The first point, and it is a deep one, is to determine whether Oakeshott has accurately captured the nature of the modern university. In the small corner of higher education that I occupy--legal education--Oakeshott's view of the university as a home of learning that eschews any particular result is quite controversial. So, for example, legal educators were informed during the recent crisis that there was agreement that "the basic purpose of law schools is to train lawyers" (although we were also instructed that "there is no consensus about what this means"). (6) We were also advised "that law schools are in the business of delivering legal education services." (7)

Even these two simple views of legal education can create conflicting metrics: one can succeed in the business of legal education, as measured by criteria like commercial sustainability, but nevertheless fail in the goal of training lawyers (however assessed). Certainly the former goal is different from preserving and extending a tradition of learning, which was the concern of Oakeshott. The success or failure of a law school dean will depend on how she navigates among these various objectives.

I am fortunate to be Dean of YLS, which is highly ranked and by all usual measures deemed a successful enterprise. It would of course involve a colossal failure of leadership to drive YLS into impossible debt. Given YLS's large endowment, however, it does not require rocket science to maintain YLS's commercial viability. The challenging test of leadership at YLS instead concerns negotiating the intricate tradeoff between maintaining a tradition of learning and providing an educational environment that trains future lawyers.

This challenge involves something more than the usual tension between academic and clinical approaches to legal education. The challenge arises from the difference between an education that aims to inspire students to think (8) and an education that prepares them for the exercise of a profession. Oakeshott is quite clear about the distinction between the two. He argues that learning in a university should not encourage a student

to confuse education with training for a profession, with learning the tricks of a trade, with preparation for future particular service in society or with the acquisition of a kind of moral and intellectual outfit to see him through life. Whenever an ulterior purpose of this sort makes its appearance, education (which is concerned with persons, not functions) steals out of the back door with noiseless steps. The pursuit of learning for the power it may bring has its roots in a covetous egoism which is not less egoistic or less covetous when it appears as a so-called 'social purpose,' and with this a university has nothing to do. The form of its curriculum has no such design; and the manner of its teaching--teachers interested in the pupil himself, in what he is thinking, in the quality of his mind, in his immortal soul, and not in what sort of a schoolmaster or administrator he can be made into--the manner of this teaching has no such intention. (9) The tension between preparing students to think and preparing them to exercise a profession is captured in Hannah Arendts beautiful "Thinking and Moral Considerations." (10) Arendt observes that although all persons possess the potential to think, it is nevertheless a rare habit of mind that involves a "quest for meaning," a "habit of examining and reflecting upon whatever happens to come to pass" in a manner that "relentlessly dissolves and examines anew all accepted doctrines and rules." (11) Arendt builds on the contrast between "thinking" and "knowing." (12) Thinking interrupts both knowledge and action. It demands that we draw back from and interrogate what we otherwise believe we know. An important value of thinking is to prevent "disastrous" failures of "conscience" when a prevailing social and political ethos might otherwise lead us unselfconsciously into complicity with great evil. (13)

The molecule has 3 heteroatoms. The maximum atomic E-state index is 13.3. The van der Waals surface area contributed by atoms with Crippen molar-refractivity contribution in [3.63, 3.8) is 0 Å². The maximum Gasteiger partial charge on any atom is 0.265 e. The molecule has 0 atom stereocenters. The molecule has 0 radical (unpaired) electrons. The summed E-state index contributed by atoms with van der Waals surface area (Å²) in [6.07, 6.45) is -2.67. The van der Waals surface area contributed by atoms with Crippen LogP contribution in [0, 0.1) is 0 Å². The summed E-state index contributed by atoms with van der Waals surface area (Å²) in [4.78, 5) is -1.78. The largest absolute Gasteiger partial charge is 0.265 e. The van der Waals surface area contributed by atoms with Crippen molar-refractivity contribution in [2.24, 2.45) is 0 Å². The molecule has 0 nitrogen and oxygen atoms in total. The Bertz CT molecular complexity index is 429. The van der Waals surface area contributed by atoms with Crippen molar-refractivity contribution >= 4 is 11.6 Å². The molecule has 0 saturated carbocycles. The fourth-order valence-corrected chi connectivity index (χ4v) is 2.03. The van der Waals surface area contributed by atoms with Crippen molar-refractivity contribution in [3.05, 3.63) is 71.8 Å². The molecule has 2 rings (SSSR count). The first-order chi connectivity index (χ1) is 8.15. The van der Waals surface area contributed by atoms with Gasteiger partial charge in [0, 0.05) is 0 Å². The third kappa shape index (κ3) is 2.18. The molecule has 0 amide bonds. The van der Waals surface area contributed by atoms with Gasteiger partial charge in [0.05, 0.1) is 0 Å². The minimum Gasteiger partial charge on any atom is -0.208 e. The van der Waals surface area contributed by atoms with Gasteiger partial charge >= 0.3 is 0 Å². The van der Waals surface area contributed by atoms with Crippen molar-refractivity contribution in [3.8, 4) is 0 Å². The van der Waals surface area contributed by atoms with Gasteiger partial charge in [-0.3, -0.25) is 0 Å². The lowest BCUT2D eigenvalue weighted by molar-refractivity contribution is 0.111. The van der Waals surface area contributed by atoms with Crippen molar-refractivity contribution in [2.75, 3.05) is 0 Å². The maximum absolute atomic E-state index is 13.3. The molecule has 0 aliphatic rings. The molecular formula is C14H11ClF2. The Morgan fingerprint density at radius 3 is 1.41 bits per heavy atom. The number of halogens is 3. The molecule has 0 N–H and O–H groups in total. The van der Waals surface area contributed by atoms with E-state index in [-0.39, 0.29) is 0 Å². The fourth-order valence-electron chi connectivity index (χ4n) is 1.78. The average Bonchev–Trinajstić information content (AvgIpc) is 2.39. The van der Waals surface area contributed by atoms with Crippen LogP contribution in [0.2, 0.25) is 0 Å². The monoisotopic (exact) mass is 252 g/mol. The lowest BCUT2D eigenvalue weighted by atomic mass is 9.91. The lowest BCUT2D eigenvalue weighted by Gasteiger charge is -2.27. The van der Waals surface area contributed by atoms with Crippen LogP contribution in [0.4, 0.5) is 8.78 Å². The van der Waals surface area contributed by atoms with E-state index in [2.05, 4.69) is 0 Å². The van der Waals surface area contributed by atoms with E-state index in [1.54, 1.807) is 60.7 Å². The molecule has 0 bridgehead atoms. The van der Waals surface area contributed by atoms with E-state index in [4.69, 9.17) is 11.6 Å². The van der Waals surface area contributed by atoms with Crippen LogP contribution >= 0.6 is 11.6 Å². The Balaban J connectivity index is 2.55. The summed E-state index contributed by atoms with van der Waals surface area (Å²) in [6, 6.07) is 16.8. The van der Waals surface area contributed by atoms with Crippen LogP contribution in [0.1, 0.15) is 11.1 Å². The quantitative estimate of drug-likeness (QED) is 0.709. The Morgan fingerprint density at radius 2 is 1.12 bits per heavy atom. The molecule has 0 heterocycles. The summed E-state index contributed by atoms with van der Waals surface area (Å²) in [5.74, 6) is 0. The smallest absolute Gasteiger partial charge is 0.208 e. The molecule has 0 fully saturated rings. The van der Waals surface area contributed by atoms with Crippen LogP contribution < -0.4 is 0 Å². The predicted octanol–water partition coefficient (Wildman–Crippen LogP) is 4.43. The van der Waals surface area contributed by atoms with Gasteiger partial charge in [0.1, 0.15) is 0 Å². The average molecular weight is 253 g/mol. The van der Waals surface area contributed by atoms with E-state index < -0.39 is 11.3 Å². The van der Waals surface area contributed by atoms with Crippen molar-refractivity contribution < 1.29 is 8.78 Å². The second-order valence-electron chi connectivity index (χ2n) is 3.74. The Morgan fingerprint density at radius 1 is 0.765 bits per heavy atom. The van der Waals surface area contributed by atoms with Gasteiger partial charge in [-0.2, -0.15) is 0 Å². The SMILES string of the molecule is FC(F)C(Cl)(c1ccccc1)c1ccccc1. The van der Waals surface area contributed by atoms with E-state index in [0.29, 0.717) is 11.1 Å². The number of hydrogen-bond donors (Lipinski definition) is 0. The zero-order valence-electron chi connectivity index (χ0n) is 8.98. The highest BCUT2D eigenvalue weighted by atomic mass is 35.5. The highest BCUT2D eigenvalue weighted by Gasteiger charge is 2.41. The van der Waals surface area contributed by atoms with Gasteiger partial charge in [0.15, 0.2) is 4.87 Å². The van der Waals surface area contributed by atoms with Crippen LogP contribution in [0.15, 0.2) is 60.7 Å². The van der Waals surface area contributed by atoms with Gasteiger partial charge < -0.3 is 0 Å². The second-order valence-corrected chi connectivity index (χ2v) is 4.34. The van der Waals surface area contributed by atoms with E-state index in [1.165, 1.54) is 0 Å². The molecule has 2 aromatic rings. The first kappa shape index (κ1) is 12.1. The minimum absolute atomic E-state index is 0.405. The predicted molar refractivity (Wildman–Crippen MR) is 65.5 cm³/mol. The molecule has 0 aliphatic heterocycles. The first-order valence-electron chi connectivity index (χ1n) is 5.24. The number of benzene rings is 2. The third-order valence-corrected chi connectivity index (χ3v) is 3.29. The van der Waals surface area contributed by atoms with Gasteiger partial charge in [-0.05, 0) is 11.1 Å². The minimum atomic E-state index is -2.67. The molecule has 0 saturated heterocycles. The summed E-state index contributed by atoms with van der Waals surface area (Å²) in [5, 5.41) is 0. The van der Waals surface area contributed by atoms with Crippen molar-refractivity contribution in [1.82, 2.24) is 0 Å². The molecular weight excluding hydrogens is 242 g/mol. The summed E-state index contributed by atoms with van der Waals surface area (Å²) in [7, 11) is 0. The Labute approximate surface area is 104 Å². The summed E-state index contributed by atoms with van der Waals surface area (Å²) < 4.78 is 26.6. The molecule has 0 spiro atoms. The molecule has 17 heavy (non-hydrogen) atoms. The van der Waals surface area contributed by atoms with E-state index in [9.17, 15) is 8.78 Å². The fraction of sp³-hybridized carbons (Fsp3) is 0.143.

Legal training customarily requires students...